Hi Jeffrey, thanks for 'sitting down' with me today, it's not often I get to interview people who play such a big role in creating my new favourite animated series (sorry Futurama!). Did you know at a young age that you wanted to get into animated art direction? How did you get your start on this path? SHOW ME WHAT YOU GOT.
I knew from a very young age that Animation was a career I wanted to pursue. A career at Disney specifically. So for me to get that opportunity, and to be art directing there, meant a lot to me. I got my start by consuming mass amounts of animated movies in my childhood, and in later years discovering comics only fuelled that fire. Eventually I found out about Sheridan College's Animation program and that their animators typically went on to work at Disney, so that became my focus.
What projects have you worked on prior to Rick and Morty?
Some of my previous projects include the television series like Gravity Falls, feature films such as "Book of Life", and Blue Sky's upcoming release "Ferdinand" (Summer 2017). As well as some illustration work for Vice's online content.
How would you describe your art style?
My work in the past was not a far step from what I would typically do in my sketchbook, but these days I've embraced a more digital approach. Partially because of time restraints for personal art, but also because I think there is something visually interesting happening right now with digital tools, and I'm enjoying exploring that. I think the digital art world has spent the last 20 or so years doing everything we can to make digital tools look and feel like traditional ones, and now that we've achieved that it's time to start really embracing digital art in itself, without it having to replicate another look or feel. I think a lot of artists have began exploring this recently, and I can't wait to do more for myself.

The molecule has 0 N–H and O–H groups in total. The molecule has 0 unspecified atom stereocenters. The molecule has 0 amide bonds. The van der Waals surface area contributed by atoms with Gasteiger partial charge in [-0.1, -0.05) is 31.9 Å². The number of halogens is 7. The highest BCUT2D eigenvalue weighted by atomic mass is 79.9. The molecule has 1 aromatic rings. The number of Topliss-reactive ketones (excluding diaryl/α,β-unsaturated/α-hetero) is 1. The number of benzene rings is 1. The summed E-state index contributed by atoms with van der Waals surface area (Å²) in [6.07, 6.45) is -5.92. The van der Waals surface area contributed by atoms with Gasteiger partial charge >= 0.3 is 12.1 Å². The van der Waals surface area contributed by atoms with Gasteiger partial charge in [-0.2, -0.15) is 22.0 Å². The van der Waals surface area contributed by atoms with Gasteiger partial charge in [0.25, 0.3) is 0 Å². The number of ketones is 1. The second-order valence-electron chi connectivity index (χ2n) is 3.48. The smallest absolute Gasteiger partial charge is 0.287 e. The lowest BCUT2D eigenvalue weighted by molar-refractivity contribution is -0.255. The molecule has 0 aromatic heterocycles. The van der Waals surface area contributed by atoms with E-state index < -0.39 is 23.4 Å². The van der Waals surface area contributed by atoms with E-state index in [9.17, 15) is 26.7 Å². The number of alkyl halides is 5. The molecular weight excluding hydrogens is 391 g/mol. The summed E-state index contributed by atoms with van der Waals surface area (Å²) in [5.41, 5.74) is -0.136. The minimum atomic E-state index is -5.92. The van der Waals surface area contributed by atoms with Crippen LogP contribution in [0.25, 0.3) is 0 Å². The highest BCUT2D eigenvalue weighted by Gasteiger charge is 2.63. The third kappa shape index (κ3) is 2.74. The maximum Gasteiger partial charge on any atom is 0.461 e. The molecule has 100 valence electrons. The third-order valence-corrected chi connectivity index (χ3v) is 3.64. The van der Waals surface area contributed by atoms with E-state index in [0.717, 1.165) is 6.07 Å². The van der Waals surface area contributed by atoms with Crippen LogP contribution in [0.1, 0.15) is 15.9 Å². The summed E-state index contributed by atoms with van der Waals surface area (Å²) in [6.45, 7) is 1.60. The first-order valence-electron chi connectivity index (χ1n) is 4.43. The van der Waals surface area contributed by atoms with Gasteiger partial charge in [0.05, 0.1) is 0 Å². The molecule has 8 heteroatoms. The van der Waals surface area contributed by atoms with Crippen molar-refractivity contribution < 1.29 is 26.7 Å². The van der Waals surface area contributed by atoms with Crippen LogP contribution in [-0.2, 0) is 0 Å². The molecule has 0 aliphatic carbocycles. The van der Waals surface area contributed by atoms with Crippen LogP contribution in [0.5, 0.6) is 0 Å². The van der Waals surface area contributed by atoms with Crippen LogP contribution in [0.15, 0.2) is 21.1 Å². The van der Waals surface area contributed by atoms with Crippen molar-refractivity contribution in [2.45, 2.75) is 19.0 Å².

You were born and raised in Toronto; did that impact your art in any way? Say, when you're thinking of cityscapes, do you ever throw a little bit of Toronto in your work?
I spent the early years of my childhood in Toronto, then moved out to the suburbs until I left for Sheridan College. I'm sure both places effect my work greatly, but I can't say it's on conscious level. If I make a point of working that part of my life into my work it's usually in the form of a street sign or a friend's graffiti art.
What's your favourite animated TV show?
Favorite animated show would have to be the Simpsons. followed closely by Futurama. I'm a huge fan of Matt Groening's creations, and eagerly anticipating his next project.
What difficulties do you face in art directing a show that exists in the real world, outer space and multiple dimensions and is generally regarded as brilliantly insane by fans?